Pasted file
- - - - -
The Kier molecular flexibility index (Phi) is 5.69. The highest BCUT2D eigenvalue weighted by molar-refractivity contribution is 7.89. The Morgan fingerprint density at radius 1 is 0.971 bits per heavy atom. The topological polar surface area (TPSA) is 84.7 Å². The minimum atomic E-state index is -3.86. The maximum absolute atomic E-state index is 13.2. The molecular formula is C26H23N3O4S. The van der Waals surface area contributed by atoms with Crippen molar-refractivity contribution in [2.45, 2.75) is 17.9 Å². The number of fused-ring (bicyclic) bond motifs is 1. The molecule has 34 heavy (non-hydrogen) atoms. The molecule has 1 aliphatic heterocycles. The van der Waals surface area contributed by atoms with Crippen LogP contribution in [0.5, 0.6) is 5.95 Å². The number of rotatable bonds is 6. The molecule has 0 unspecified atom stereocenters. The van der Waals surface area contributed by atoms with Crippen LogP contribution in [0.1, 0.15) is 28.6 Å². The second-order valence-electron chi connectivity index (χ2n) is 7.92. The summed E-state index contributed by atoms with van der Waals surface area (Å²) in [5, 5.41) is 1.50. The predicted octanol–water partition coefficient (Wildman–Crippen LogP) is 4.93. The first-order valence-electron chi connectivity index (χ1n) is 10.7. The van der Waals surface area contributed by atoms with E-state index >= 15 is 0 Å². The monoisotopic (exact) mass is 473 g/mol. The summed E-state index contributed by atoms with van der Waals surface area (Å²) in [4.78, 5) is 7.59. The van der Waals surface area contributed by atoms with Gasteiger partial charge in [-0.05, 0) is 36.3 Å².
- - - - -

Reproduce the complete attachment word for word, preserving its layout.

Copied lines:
The Kier molecular flexibility index (Phi) is 5.69. The highest BCUT2D eigenvalue weighted by molar-refractivity contribution is 7.89. The Morgan fingerprint density at radius 1 is 0.971 bits per heavy atom. The topological polar surface area (TPSA) is 84.7 Å². The minimum atomic E-state index is -3.86. The maximum absolute atomic E-state index is 13.2. The molecular formula is C26H23N3O4S. The van der Waals surface area contributed by atoms with Crippen molar-refractivity contribution in [2.45, 2.75) is 17.9 Å². The number of fused-ring (bicyclic) bond motifs is 1. The molecule has 34 heavy (non-hydrogen) atoms. The molecule has 1 aliphatic heterocycles. The van der Waals surface area contributed by atoms with Crippen LogP contribution in [0.5, 0.6) is 5.95 Å². The number of rotatable bonds is 6. The molecule has 0 unspecified atom stereocenters. The van der Waals surface area contributed by atoms with Crippen LogP contribution in [0.1, 0.15) is 28.6 Å². The second-order valence-electron chi connectivity index (χ2n) is 7.92. The summed E-state index contributed by atoms with van der Waals surface area (Å²) in [5, 5.41) is 1.50. The predicted octanol–water partition coefficient (Wildman–Crippen LogP) is 4.93. The first-order valence-electron chi connectivity index (χ1n) is 10.7. The van der Waals surface area contributed by atoms with E-state index >= 15 is 0 Å². The monoisotopic (exact) mass is 473 g/mol. The summed E-state index contributed by atoms with van der Waals surface area (Å²) in [4.78, 5) is 7.59. The van der Waals surface area contributed by atoms with Gasteiger partial charge in [-0.05, 0) is 36.3 Å².